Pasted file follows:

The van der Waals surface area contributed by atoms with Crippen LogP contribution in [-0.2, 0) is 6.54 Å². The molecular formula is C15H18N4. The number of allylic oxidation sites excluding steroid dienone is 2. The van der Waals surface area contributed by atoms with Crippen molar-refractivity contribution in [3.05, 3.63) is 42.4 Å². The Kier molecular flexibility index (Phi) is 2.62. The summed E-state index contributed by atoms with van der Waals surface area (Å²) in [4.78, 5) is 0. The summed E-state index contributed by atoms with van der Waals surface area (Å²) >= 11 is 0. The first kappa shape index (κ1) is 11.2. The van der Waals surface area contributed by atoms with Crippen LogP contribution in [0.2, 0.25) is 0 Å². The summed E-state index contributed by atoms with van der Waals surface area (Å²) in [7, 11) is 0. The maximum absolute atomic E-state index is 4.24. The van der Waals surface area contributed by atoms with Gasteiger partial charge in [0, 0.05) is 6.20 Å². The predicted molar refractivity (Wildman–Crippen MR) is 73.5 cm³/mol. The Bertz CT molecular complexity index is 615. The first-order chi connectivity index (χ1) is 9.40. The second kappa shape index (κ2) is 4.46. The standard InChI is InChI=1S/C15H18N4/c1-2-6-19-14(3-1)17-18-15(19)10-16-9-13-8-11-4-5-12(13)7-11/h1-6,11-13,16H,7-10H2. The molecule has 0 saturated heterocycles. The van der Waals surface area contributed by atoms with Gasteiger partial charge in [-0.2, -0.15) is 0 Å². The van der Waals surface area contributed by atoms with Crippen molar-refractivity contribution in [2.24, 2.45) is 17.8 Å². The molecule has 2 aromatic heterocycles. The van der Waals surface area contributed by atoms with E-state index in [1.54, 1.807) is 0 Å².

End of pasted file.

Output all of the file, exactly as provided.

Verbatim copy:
The van der Waals surface area contributed by atoms with Crippen LogP contribution in [-0.2, 0) is 6.54 Å². The molecular formula is C15H18N4. The number of allylic oxidation sites excluding steroid dienone is 2. The van der Waals surface area contributed by atoms with Crippen molar-refractivity contribution in [3.05, 3.63) is 42.4 Å². The Kier molecular flexibility index (Phi) is 2.62. The summed E-state index contributed by atoms with van der Waals surface area (Å²) in [4.78, 5) is 0. The summed E-state index contributed by atoms with van der Waals surface area (Å²) >= 11 is 0. The first kappa shape index (κ1) is 11.2. The van der Waals surface area contributed by atoms with Crippen LogP contribution in [0.2, 0.25) is 0 Å². The summed E-state index contributed by atoms with van der Waals surface area (Å²) in [7, 11) is 0. The maximum absolute atomic E-state index is 4.24. The van der Waals surface area contributed by atoms with Gasteiger partial charge in [0, 0.05) is 6.20 Å². The predicted molar refractivity (Wildman–Crippen MR) is 73.5 cm³/mol. The Bertz CT molecular complexity index is 615. The first-order chi connectivity index (χ1) is 9.40. The second kappa shape index (κ2) is 4.46. The standard InChI is InChI=1S/C15H18N4/c1-2-6-19-14(3-1)17-18-15(19)10-16-9-13-8-11-4-5-12(13)7-11/h1-6,11-13,16H,7-10H2. The molecule has 0 saturated heterocycles. The van der Waals surface area contributed by atoms with Gasteiger partial charge in [-0.2, -0.15) is 0 Å². The van der Waals surface area contributed by atoms with Crippen molar-refractivity contribution in [2.24, 2.45) is 17.8 Å². The molecule has 2 aromatic heterocycles. The van der Waals surface area contributed by atoms with E-state index in [1.54, 1.807) is 0 Å².